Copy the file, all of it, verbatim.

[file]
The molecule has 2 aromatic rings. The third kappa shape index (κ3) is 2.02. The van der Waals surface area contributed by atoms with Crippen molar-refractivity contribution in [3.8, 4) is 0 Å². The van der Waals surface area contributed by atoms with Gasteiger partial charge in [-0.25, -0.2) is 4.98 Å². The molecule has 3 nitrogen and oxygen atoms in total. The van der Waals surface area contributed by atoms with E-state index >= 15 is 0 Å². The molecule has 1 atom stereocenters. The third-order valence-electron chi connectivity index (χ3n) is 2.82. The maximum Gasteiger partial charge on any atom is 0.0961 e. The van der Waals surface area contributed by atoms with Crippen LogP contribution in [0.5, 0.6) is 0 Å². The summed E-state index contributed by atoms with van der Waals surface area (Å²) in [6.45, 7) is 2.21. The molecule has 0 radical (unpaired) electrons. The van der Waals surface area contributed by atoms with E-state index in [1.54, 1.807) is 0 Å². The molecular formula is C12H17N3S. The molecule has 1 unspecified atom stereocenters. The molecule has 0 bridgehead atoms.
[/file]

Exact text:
The molecule has 2 aromatic rings. The third kappa shape index (κ3) is 2.02. The van der Waals surface area contributed by atoms with Crippen molar-refractivity contribution in [3.8, 4) is 0 Å². The van der Waals surface area contributed by atoms with Gasteiger partial charge in [-0.25, -0.2) is 4.98 Å². The molecule has 3 nitrogen and oxygen atoms in total. The van der Waals surface area contributed by atoms with E-state index >= 15 is 0 Å². The molecule has 1 atom stereocenters. The third-order valence-electron chi connectivity index (χ3n) is 2.82. The maximum Gasteiger partial charge on any atom is 0.0961 e. The van der Waals surface area contributed by atoms with Crippen LogP contribution in [0.5, 0.6) is 0 Å². The summed E-state index contributed by atoms with van der Waals surface area (Å²) in [6.45, 7) is 2.21. The molecule has 0 radical (unpaired) electrons. The van der Waals surface area contributed by atoms with E-state index in [1.54, 1.807) is 0 Å². The molecular formula is C12H17N3S. The molecule has 1 unspecified atom stereocenters. The molecule has 0 bridgehead atoms.